Their son, Cody (20), is actively involved in lacrosse and is team captain of the Delta Islanders; he goes professional next year. Kaitlyn (22) is a hairdresser in North Delta. Brittany (23) is a competitive gymnast and cheerleader. Breann (25) is a supervisor and lifeguard at Ladner Leisure Centre and got married earlier this month.

Dunbar Vacuum is a strong sponsor of team sports. They have supported the Dunbar Little League Minor A division since 1989. Brent and Jacquie personally volunteer with their son’s lacrosse team with respective roles as game day manager and game day equipment manager.

This business is an example of a family owned enterprise that has stood the test of time due to the owners’ commitment to service and quality products. The Hawkins offer their customers a personal connection, literally with snapshots of their family life. That is something that big box stores do not offer, and for that, this independent business deserves a round of applause for their ingenuity in thinking outside of the box.

Dunbar Vacuum
3468 Dunbar Street

Treasured Bulb Sale

Monday, August 6th, 2012

The Treasured Bulb Sale will offer a wide range of bulbs for sale, from garden favourites to specialty bulbs, as well as an expanded selection of garlic. Beginners as well as collectors will find quite a few gems. Some sources for bulbs include: Private Gardens, Lohbrunner Alpine Garden at UBC Botanical Garden, and some specialty growers. The Shop in the Garden will also open with lots of accessories and tools for bulb planting, and your favourite commercial collections.

To make this a fun event and to play up the event’s theme that bulbs are “buried treasure” they are offering free entry to the Botanical Garden for those that arrive in costume. (Entry to the sale, which is located in the garden’s entrance area, is free for all, but regular admission applies for those that would like to enter the garden, except those in costume).

The event will also feature a children’s area with a treasure chest full of nodding onion bulbs (allium cerium) for children to reach into and select a bulb to pot up. There will also be face painting, pirate hat crafts and stickers for little buccaneers.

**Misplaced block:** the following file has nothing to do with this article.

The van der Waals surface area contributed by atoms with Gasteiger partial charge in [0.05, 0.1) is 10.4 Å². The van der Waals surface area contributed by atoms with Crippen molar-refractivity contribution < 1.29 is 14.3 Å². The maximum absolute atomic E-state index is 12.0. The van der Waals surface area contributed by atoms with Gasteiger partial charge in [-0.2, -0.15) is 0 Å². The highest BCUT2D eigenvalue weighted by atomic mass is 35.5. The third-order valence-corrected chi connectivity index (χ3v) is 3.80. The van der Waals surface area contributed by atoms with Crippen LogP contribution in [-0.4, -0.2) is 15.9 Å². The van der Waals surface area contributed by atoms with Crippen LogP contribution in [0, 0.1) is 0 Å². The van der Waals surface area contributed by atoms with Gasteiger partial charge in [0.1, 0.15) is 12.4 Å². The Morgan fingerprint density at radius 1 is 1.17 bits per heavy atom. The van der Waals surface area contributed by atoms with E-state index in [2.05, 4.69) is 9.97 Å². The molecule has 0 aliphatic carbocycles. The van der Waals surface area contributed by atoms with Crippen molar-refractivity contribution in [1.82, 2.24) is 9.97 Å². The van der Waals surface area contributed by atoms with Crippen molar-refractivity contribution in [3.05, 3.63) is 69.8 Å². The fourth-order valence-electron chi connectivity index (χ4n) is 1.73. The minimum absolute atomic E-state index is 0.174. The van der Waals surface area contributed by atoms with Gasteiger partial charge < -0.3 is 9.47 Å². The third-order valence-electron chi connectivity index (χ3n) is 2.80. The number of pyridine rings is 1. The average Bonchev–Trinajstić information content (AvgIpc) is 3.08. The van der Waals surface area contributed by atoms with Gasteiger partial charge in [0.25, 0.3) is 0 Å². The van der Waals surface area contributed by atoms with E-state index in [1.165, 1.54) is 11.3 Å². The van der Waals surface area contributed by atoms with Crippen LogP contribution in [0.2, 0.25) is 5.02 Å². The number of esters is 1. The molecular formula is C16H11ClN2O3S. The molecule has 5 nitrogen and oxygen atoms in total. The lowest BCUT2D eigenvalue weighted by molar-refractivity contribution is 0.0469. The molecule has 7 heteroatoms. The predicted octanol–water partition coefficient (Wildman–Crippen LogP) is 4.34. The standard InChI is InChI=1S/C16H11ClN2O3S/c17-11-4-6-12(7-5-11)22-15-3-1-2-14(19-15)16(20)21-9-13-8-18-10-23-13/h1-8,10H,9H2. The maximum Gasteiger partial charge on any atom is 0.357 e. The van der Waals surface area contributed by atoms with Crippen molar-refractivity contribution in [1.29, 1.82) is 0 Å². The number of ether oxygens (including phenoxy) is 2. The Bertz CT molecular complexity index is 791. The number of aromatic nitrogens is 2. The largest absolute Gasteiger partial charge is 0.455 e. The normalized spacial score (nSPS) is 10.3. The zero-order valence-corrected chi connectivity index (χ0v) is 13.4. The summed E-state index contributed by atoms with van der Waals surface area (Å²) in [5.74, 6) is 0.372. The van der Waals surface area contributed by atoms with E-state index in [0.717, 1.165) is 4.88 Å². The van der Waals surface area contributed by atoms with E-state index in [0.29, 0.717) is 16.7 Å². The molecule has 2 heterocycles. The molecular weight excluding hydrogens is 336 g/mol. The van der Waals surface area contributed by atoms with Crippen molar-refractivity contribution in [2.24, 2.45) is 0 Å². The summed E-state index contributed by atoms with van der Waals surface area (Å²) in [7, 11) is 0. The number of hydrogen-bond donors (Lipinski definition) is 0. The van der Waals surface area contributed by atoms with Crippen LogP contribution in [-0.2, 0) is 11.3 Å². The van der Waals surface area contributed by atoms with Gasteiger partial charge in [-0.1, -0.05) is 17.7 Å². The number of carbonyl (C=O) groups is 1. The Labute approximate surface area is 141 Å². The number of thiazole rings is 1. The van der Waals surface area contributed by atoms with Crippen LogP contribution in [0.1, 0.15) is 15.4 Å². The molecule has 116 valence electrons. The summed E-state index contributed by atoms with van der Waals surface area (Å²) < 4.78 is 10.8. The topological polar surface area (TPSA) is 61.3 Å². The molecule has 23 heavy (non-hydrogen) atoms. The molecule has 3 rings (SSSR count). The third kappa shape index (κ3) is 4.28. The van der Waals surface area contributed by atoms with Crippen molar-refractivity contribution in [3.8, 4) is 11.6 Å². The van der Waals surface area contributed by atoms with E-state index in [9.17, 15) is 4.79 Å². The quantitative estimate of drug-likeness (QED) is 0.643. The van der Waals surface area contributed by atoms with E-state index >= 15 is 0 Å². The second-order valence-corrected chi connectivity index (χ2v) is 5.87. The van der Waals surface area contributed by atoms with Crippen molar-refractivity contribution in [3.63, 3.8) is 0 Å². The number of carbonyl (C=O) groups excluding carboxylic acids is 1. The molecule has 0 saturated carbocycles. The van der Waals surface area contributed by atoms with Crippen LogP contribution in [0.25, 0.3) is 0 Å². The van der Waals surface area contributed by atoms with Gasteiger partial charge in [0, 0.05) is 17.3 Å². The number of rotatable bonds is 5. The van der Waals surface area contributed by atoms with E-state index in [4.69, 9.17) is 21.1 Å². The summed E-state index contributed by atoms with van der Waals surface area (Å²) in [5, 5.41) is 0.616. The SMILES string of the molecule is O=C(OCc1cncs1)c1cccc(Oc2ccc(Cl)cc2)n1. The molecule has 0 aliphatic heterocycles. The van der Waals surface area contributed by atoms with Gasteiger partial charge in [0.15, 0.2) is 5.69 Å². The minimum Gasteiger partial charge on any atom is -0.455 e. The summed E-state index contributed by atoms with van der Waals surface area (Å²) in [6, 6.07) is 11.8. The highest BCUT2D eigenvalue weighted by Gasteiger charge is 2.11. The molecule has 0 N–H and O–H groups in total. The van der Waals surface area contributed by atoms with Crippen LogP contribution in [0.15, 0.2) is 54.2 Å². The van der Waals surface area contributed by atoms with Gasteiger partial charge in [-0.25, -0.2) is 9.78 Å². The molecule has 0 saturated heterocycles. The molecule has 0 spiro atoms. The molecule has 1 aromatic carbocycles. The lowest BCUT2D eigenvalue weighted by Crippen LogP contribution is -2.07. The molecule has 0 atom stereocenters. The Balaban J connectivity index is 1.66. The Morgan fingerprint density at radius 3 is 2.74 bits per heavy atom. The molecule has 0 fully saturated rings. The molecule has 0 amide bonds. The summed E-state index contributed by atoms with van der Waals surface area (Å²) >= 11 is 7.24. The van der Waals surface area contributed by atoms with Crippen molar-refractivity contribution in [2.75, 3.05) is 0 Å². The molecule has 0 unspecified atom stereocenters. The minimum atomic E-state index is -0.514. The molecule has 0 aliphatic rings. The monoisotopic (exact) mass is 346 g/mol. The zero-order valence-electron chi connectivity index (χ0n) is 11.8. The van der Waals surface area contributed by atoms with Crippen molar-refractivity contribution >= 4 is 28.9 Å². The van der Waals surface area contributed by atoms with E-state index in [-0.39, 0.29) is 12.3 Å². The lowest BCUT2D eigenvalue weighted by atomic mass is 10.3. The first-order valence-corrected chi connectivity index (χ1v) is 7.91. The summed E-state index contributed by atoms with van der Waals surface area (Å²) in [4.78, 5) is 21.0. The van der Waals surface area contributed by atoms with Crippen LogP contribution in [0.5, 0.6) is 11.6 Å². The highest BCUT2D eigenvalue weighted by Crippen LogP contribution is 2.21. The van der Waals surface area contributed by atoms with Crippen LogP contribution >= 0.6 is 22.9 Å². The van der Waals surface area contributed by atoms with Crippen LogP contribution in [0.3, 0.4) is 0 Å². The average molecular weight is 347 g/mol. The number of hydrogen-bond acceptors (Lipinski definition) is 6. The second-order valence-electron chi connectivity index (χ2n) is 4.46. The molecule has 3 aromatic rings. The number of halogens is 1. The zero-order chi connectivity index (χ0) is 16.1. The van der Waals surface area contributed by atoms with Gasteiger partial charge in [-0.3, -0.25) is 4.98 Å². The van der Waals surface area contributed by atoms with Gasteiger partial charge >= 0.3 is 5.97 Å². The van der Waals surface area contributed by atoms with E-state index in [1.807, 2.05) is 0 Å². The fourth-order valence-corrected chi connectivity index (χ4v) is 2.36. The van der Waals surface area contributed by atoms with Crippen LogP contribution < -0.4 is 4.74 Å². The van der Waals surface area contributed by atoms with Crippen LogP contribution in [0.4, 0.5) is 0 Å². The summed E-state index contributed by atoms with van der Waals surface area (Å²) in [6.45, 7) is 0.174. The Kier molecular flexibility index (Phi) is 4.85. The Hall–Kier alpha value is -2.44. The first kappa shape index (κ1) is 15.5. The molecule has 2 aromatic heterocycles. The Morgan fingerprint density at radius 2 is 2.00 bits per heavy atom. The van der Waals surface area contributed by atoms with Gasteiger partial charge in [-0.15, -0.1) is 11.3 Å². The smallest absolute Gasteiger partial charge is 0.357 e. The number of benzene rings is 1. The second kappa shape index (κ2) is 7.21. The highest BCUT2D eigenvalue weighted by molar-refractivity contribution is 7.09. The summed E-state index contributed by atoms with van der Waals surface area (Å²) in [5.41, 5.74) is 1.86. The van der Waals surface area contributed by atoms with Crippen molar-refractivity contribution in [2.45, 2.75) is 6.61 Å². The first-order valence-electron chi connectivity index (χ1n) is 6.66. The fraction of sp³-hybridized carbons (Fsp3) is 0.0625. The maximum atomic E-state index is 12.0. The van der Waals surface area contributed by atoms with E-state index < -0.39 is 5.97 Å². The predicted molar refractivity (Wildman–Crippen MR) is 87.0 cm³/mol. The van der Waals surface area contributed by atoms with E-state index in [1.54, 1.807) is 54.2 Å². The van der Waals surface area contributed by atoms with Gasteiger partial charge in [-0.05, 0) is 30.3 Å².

Tours on the Greenheart Canopy Walkway will also be offered at a special discount on the event day for those that would like to “walk the plank.”

Planting Demonstrations-plenty of advice available
Tea and Goodies by Donation
Bus C-20, Ample free Parking at the Garden, Bike racks

Saturday, September 15, 2012
11:00 a.m.- 3:00 p.m. free admission
UBC Botanical Garden,  6804 SW Marine Drive, Vancouver
For more information: or 604-822-4529

UBC Botanical Garden Apple Festival

Monday, August 6th, 2012
A family-friendly celebration of apples! Sample uncommon apple  varieties, including organic and heritage, and purchase bagged apples and trees. The festival includes crafts, food, demonstrations, and children’s activities. This year’s apple festival will be hosting the official naming ceremony for the very popular SPA 493 apple! Please join them on Saturday, October 13th at  1:00 p.m. on the great lawn to be one of the first to find out this apple’s official new name.
Festival highlights:
• Over 60 varieties of apples to taste in the  tasting test for just $5
• Over 39,000 pounds of bagged apples for sale including over 70 varieties of heritage, organic and  conventional apples.
• A wide selection of apple trees for sale. Last year there were over 100 varieties!
• Many savory and sweet food vendors including apple pie, hot apple cider and apple juice for sale
• Children’s activity area including story time, crafts and puppet shows
• BC Fruit Tester’s  display of over 200 varieties of apples. Bring apples from your home tree for identification!
• Apple themed activities like the Choices Market Longest peel contest
• Discounts on  Greenheart Canopy Walkway tours
How to get there: Transit: Take bus C-20 from the UBC Bus Loop; Driving: Free shuttle from West Parkade; Cycling: Bicycle parking on site
This event is fundraiser for UBC Botanical Garden  hosted by the Friends of the UBC Botanical Garden volunteer group. Funds raised support important research, conservation, education and community outreach.
October 13 and 14, 2012, 11 a.m. – 4 p.m.
For more information contact: 604-822-4529   No dogs please
Admission: $4 cash includes free entry to UBC Botanical Garden
Location: UBC Botanical Garden, 6804 SW Marine Drive (16th Avenue)